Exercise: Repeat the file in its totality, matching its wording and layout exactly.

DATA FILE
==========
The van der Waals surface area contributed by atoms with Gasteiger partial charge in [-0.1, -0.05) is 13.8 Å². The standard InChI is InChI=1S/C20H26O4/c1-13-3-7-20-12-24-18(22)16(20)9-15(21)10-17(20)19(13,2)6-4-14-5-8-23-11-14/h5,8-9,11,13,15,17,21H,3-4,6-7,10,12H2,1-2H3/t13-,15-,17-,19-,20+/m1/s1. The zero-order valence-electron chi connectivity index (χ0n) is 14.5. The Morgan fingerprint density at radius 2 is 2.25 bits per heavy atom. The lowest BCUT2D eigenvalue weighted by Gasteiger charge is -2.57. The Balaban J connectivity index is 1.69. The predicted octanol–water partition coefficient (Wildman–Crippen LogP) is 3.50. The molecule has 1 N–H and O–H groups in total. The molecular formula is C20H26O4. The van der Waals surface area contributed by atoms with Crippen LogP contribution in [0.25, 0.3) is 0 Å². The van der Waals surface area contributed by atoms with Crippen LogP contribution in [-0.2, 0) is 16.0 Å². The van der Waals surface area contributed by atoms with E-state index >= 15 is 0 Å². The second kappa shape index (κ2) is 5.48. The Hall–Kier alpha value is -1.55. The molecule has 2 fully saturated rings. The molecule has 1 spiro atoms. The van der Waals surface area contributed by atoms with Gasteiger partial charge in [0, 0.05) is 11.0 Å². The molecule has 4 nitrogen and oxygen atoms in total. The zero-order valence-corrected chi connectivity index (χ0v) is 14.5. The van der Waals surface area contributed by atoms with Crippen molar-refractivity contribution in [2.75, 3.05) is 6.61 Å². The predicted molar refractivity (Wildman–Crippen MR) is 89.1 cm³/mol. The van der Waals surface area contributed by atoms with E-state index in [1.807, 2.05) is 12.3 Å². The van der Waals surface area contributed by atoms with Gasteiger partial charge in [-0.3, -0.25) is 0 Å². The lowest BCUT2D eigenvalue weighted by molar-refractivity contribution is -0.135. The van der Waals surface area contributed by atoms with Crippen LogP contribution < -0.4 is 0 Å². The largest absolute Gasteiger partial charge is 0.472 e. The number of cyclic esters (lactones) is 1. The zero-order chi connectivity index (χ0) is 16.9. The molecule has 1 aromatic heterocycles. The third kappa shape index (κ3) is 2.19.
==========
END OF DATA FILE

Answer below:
The van der Waals surface area contributed by atoms with Gasteiger partial charge in [-0.1, -0.05) is 13.8 Å². The standard InChI is InChI=1S/C20H26O4/c1-13-3-7-20-12-24-18(22)16(20)9-15(21)10-17(20)19(13,2)6-4-14-5-8-23-11-14/h5,8-9,11,13,15,17,21H,3-4,6-7,10,12H2,1-2H3/t13-,15-,17-,19-,20+/m1/s1. The zero-order valence-electron chi connectivity index (χ0n) is 14.5. The Morgan fingerprint density at radius 2 is 2.25 bits per heavy atom. The lowest BCUT2D eigenvalue weighted by Gasteiger charge is -2.57. The Balaban J connectivity index is 1.69. The predicted octanol–water partition coefficient (Wildman–Crippen LogP) is 3.50. The molecule has 1 N–H and O–H groups in total. The molecular formula is C20H26O4. The van der Waals surface area contributed by atoms with Crippen LogP contribution in [0.25, 0.3) is 0 Å². The van der Waals surface area contributed by atoms with Crippen LogP contribution in [-0.2, 0) is 16.0 Å². The van der Waals surface area contributed by atoms with E-state index >= 15 is 0 Å². The second kappa shape index (κ2) is 5.48. The Hall–Kier alpha value is -1.55. The molecule has 2 fully saturated rings. The molecule has 1 spiro atoms. The van der Waals surface area contributed by atoms with Gasteiger partial charge in [0, 0.05) is 11.0 Å². The molecule has 4 nitrogen and oxygen atoms in total. The zero-order valence-corrected chi connectivity index (χ0v) is 14.5. The van der Waals surface area contributed by atoms with Crippen molar-refractivity contribution in [2.75, 3.05) is 6.61 Å². The predicted molar refractivity (Wildman–Crippen MR) is 89.1 cm³/mol. The van der Waals surface area contributed by atoms with E-state index in [1.807, 2.05) is 12.3 Å². The van der Waals surface area contributed by atoms with Gasteiger partial charge in [-0.3, -0.25) is 0 Å². The lowest BCUT2D eigenvalue weighted by molar-refractivity contribution is -0.135. The van der Waals surface area contributed by atoms with Crippen LogP contribution < -0.4 is 0 Å². The largest absolute Gasteiger partial charge is 0.472 e. The number of cyclic esters (lactones) is 1. The zero-order chi connectivity index (χ0) is 16.9. The molecule has 1 aromatic heterocycles. The third kappa shape index (κ3) is 2.19.